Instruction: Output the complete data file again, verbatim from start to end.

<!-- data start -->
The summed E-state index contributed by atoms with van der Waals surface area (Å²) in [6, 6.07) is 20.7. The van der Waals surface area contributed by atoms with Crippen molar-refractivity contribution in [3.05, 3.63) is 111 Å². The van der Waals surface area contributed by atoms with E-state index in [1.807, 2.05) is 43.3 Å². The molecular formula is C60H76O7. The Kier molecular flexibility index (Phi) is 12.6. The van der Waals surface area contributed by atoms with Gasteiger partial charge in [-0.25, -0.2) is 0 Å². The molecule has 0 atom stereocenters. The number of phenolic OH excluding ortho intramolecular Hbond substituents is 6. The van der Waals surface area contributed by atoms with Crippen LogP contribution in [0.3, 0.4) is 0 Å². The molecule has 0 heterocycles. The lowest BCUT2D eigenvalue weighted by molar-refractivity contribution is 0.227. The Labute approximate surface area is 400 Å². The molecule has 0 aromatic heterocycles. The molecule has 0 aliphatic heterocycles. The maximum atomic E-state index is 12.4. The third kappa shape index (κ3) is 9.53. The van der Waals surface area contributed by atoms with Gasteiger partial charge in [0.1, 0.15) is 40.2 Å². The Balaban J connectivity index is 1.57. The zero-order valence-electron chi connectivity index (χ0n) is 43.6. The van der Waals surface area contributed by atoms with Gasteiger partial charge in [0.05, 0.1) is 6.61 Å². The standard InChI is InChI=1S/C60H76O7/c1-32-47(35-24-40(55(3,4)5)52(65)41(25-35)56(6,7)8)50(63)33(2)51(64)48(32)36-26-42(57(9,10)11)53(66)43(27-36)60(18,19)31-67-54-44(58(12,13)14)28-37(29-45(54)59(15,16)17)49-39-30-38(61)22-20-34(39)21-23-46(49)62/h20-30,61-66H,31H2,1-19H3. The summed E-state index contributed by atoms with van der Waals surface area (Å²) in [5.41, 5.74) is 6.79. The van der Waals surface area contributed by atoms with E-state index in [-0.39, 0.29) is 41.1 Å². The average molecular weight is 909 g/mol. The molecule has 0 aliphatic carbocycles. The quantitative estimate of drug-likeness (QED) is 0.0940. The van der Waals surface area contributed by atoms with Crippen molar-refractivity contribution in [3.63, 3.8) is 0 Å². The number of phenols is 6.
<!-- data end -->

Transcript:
The summed E-state index contributed by atoms with van der Waals surface area (Å²) in [6, 6.07) is 20.7. The van der Waals surface area contributed by atoms with Crippen molar-refractivity contribution in [3.05, 3.63) is 111 Å². The van der Waals surface area contributed by atoms with E-state index in [1.807, 2.05) is 43.3 Å². The molecular formula is C60H76O7. The Kier molecular flexibility index (Phi) is 12.6. The van der Waals surface area contributed by atoms with Gasteiger partial charge in [-0.25, -0.2) is 0 Å². The molecule has 0 atom stereocenters. The number of phenolic OH excluding ortho intramolecular Hbond substituents is 6. The van der Waals surface area contributed by atoms with Crippen LogP contribution in [0.3, 0.4) is 0 Å². The molecule has 0 heterocycles. The lowest BCUT2D eigenvalue weighted by molar-refractivity contribution is 0.227. The Labute approximate surface area is 400 Å². The molecule has 0 aromatic heterocycles. The molecule has 0 aliphatic heterocycles. The maximum atomic E-state index is 12.4. The third kappa shape index (κ3) is 9.53. The van der Waals surface area contributed by atoms with Gasteiger partial charge in [0.1, 0.15) is 40.2 Å². The Balaban J connectivity index is 1.57. The zero-order valence-electron chi connectivity index (χ0n) is 43.6. The van der Waals surface area contributed by atoms with Gasteiger partial charge in [0.05, 0.1) is 6.61 Å². The standard InChI is InChI=1S/C60H76O7/c1-32-47(35-24-40(55(3,4)5)52(65)41(25-35)56(6,7)8)50(63)33(2)51(64)48(32)36-26-42(57(9,10)11)53(66)43(27-36)60(18,19)31-67-54-44(58(12,13)14)28-37(29-45(54)59(15,16)17)49-39-30-38(61)22-20-34(39)21-23-46(49)62/h20-30,61-66H,31H2,1-19H3. The summed E-state index contributed by atoms with van der Waals surface area (Å²) in [5.41, 5.74) is 6.79. The van der Waals surface area contributed by atoms with E-state index in [-0.39, 0.29) is 41.1 Å². The average molecular weight is 909 g/mol. The molecule has 0 aliphatic carbocycles. The quantitative estimate of drug-likeness (QED) is 0.0940. The van der Waals surface area contributed by atoms with Crippen molar-refractivity contribution in [3.63, 3.8) is 0 Å². The number of phenols is 6.